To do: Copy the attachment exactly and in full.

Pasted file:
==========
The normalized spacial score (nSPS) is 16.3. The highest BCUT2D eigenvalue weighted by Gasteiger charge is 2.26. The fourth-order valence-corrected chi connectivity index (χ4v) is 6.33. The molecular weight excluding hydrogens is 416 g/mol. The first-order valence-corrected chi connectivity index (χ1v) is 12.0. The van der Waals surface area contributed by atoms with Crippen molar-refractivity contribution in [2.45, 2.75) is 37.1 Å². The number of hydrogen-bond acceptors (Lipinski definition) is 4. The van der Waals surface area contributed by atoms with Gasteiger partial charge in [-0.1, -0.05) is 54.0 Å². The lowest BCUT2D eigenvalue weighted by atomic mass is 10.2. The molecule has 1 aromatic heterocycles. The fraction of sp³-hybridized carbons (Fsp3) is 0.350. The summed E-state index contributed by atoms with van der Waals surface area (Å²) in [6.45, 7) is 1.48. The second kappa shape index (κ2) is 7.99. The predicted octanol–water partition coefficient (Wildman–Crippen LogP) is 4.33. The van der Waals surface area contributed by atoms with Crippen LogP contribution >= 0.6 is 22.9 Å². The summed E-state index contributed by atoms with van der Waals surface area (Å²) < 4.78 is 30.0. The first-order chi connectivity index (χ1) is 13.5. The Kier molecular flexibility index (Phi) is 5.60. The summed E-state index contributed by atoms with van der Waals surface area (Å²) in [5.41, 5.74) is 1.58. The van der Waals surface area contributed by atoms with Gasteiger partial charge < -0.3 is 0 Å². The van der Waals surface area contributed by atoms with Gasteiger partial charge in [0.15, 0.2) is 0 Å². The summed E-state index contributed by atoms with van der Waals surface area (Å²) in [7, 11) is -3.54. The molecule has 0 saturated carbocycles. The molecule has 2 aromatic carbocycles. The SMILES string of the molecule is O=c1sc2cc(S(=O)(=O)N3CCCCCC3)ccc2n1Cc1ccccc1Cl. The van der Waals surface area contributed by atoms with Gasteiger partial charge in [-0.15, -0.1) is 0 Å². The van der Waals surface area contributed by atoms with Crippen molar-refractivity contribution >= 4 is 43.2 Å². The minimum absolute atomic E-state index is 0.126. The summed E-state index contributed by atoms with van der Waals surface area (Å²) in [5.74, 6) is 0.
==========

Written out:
The normalized spacial score (nSPS) is 16.3. The highest BCUT2D eigenvalue weighted by Gasteiger charge is 2.26. The fourth-order valence-corrected chi connectivity index (χ4v) is 6.33. The molecular weight excluding hydrogens is 416 g/mol. The first-order valence-corrected chi connectivity index (χ1v) is 12.0. The van der Waals surface area contributed by atoms with Crippen molar-refractivity contribution in [2.45, 2.75) is 37.1 Å². The number of hydrogen-bond acceptors (Lipinski definition) is 4. The van der Waals surface area contributed by atoms with Gasteiger partial charge in [-0.1, -0.05) is 54.0 Å². The lowest BCUT2D eigenvalue weighted by atomic mass is 10.2. The molecule has 1 aromatic heterocycles. The fraction of sp³-hybridized carbons (Fsp3) is 0.350. The summed E-state index contributed by atoms with van der Waals surface area (Å²) in [6.45, 7) is 1.48. The second kappa shape index (κ2) is 7.99. The predicted octanol–water partition coefficient (Wildman–Crippen LogP) is 4.33. The van der Waals surface area contributed by atoms with Crippen LogP contribution >= 0.6 is 22.9 Å². The summed E-state index contributed by atoms with van der Waals surface area (Å²) < 4.78 is 30.0. The first-order chi connectivity index (χ1) is 13.5. The Kier molecular flexibility index (Phi) is 5.60. The summed E-state index contributed by atoms with van der Waals surface area (Å²) in [5.41, 5.74) is 1.58. The van der Waals surface area contributed by atoms with Gasteiger partial charge < -0.3 is 0 Å². The van der Waals surface area contributed by atoms with Gasteiger partial charge in [0.15, 0.2) is 0 Å². The summed E-state index contributed by atoms with van der Waals surface area (Å²) in [7, 11) is -3.54. The molecule has 0 saturated carbocycles. The molecule has 2 aromatic carbocycles. The SMILES string of the molecule is O=c1sc2cc(S(=O)(=O)N3CCCCCC3)ccc2n1Cc1ccccc1Cl. The van der Waals surface area contributed by atoms with Gasteiger partial charge in [-0.15, -0.1) is 0 Å². The van der Waals surface area contributed by atoms with Crippen molar-refractivity contribution >= 4 is 43.2 Å². The minimum absolute atomic E-state index is 0.126. The summed E-state index contributed by atoms with van der Waals surface area (Å²) in [5.74, 6) is 0.